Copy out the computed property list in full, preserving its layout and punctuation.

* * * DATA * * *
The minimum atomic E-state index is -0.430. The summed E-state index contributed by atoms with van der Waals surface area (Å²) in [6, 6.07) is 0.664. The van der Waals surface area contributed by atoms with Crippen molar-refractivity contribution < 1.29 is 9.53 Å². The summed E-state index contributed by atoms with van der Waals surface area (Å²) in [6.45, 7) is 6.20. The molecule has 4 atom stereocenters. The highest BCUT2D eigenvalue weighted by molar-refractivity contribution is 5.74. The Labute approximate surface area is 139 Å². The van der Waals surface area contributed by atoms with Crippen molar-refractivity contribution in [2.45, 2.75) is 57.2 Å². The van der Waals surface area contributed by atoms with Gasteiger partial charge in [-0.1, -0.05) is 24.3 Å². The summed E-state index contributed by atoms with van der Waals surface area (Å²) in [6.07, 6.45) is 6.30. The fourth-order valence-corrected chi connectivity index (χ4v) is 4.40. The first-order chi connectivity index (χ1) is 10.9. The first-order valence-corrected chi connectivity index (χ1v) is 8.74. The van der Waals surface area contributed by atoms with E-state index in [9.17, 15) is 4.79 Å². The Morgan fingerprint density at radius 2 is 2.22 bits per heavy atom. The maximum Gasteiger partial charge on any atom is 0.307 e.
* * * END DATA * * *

The minimum atomic E-state index is -0.430. The summed E-state index contributed by atoms with van der Waals surface area (Å²) in [6, 6.07) is 0.664. The van der Waals surface area contributed by atoms with Crippen molar-refractivity contribution < 1.29 is 9.53 Å². The summed E-state index contributed by atoms with van der Waals surface area (Å²) in [6.45, 7) is 6.20. The molecule has 4 atom stereocenters. The highest BCUT2D eigenvalue weighted by molar-refractivity contribution is 5.74. The Labute approximate surface area is 139 Å². The van der Waals surface area contributed by atoms with Crippen molar-refractivity contribution in [2.45, 2.75) is 57.2 Å². The van der Waals surface area contributed by atoms with Gasteiger partial charge in [-0.1, -0.05) is 24.3 Å². The summed E-state index contributed by atoms with van der Waals surface area (Å²) in [6.07, 6.45) is 6.30. The fourth-order valence-corrected chi connectivity index (χ4v) is 4.40. The first-order chi connectivity index (χ1) is 10.9. The first-order valence-corrected chi connectivity index (χ1v) is 8.74. The van der Waals surface area contributed by atoms with E-state index in [9.17, 15) is 4.79 Å². The Morgan fingerprint density at radius 2 is 2.22 bits per heavy atom. The maximum Gasteiger partial charge on any atom is 0.307 e.